The 1990s was when 3D ultrasounds became commonplace in obstetrics, and that was because of Bernard Benoit. Benoit was a French doctor from Nice, and the 3D ultrasound images he published depicted a fetus in the first trimester. A machine with high resolution images, endovaginal transducers, harmonic imaging, color and power doppler facilities was on the market by 2000. These high resolution images displayed that 3D ultrasound technology would be a viable option for providing imagery for pregnancy. 

It was in the 90s and 2000s that 4D ultrasounds were also developed. 4D ultrasound is used alongside 3D ultrasounds to provide the best quality imaging when examining pregnancy. In 1996, Thomas Nelson worked on studies of 4D ultrasound technology for fetal echocardiography. 

4D Ultrasounds 

The hard work put in by doctors and scientists around the globe has paid off in the form of 3D and 4D ultrasounds. While 3D ultrasounds are commonplace in an OBGYN office, 4D ultrasounds are harder to come by. The technology is still very new.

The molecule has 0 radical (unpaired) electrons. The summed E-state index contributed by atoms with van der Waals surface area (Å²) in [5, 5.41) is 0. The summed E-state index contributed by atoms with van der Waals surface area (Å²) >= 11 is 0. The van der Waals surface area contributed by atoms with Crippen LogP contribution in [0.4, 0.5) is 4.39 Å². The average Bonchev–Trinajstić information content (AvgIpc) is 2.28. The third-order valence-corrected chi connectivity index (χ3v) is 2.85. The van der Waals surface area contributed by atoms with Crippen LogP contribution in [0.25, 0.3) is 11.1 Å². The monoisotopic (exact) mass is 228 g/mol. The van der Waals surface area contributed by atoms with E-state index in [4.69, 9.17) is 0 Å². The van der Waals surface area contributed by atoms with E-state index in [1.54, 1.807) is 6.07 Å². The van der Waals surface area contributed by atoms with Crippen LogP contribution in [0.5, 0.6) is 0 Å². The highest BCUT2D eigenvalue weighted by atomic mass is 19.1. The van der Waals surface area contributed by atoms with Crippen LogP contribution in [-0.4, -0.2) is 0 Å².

4D ultrasound technology works hand in hand with 3D ultrasounds. While a 3D ultrasound creates stunning images, the 4D technology creates a video that can be kept forever. Never before could expecting parents have a video of their baby before they are even born. 


To sum it up, the journey of the ultrasound is a long and winding one. With scientists trying to figure out how bats use sound to produce images as far back as the 1700s, the development of the 4D ultrasound technology we have today was inevitable. 

The question of who invented the ultrasound can be debated, but Ian Donald is credited with the invention of ultrasounds, and pioneering the technology used today. So if someone were to ask you, “who invented the ultrasound?” you can confidently answer that it was Ian Donald and his team in 1956. 

The ultrasound technology we see today is so new that it wasn’t on the market until the late 1980s. With the development of 4D ultrasound technology, scientists are still working to develop and perfect the technique. 3D ultrasounds are used more commonly, and those who wish to use 4D ultrasounds will have to find a specialist that has the proper equipment. 

At mybaby4D, we are proud to offer 3D and 4D ultrasounds to the entire Los Angeles area. Contact us today to schedule an appointment and get started!